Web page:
Media organisaiton have predominantly made use of the web as an additional method to deliver versions of their printed copy. This development of traditional news media regarding online media has reformed their production, distribution and reception of their content. These adaptations have transformed news-reading routines and have jeopardised the interpretation of relationships between readers and the media (Sacco, Stanoevska, Giardina: n.d.).
Societies have now become active contributors in the news-gathering and analysis process of media. Blogging, social media, citizens and involved journalism has developed which has created what is known today as user generated news content. New methods, increasingly centered on interactivity and community partnership have become the primary online activities of media channels today (Sacco et al.: n.d).
Contemporary cases of social activism reveal that movement in the way research and reporting are being carried out today. Online petitions accomplish in matter of days what would usually take months or years to achieve.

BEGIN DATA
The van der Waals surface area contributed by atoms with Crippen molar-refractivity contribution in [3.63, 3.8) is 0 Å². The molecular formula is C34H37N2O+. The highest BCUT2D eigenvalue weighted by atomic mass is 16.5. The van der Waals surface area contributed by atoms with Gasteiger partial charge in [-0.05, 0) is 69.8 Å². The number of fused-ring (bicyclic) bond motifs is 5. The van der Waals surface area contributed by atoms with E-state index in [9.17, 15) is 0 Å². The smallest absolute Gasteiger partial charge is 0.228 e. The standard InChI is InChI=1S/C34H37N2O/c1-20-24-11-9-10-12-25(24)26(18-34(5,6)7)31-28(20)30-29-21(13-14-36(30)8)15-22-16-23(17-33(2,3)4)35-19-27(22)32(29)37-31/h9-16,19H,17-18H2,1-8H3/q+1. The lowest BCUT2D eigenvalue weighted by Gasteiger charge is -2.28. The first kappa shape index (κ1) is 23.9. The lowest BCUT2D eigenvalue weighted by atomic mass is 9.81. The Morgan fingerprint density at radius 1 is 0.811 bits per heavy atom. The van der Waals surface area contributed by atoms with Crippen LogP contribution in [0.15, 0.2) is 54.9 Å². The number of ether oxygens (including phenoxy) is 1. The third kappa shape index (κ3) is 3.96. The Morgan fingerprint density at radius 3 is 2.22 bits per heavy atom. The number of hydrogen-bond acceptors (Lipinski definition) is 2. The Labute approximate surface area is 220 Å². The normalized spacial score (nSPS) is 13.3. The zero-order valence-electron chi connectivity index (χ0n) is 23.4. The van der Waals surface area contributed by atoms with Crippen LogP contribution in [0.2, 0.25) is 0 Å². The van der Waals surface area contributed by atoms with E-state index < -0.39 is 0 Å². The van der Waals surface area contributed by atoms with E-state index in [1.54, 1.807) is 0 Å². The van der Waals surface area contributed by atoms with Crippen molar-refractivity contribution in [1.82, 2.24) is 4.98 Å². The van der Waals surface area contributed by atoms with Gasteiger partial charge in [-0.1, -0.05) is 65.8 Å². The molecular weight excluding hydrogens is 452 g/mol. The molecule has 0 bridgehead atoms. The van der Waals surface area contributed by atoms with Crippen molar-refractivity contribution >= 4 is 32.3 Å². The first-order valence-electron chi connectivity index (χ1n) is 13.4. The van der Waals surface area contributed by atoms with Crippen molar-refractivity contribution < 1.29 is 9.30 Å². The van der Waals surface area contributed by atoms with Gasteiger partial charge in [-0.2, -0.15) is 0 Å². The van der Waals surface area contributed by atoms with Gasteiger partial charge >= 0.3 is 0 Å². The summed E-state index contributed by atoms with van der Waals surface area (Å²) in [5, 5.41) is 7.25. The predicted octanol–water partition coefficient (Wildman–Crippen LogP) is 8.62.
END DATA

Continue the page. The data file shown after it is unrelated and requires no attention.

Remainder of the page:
... middle of paper ...
... Rodzvilla, (Perseus Publihing, 2002), 242.
19 Cammaerts B. and Carpentier N. “The Internet and the Second Iraqi War: Extending participation and challenging mainstream journalism?” in Researching media, democracy and participation, ed. N. Carpentier, P. Pruulmann-Vengerfeldt, K. Nordenstreng, M. Hartmann, P. Vihalemm and B. Cammaerts (Tartu University Press, 2006), 159-176.
Boler M., Digital media and democracy: Tactics in hard times (The MIT Press, 2008).
21 Ost J., Granhag P.A., Udell J. and af Hjelmsäter E.R., “Familiarity breeds distortion: The effects of media exposure on false reports concerning media coverage of the terrorist attacks in London on 7 July 2005.”Memory, 16 (2008): 76-85.
22 Newman N., The rise of social media and its impact on mainstream journalism (Oxford: Reuters Istitute for the Study of Journalism, University of Oxford, 2009).
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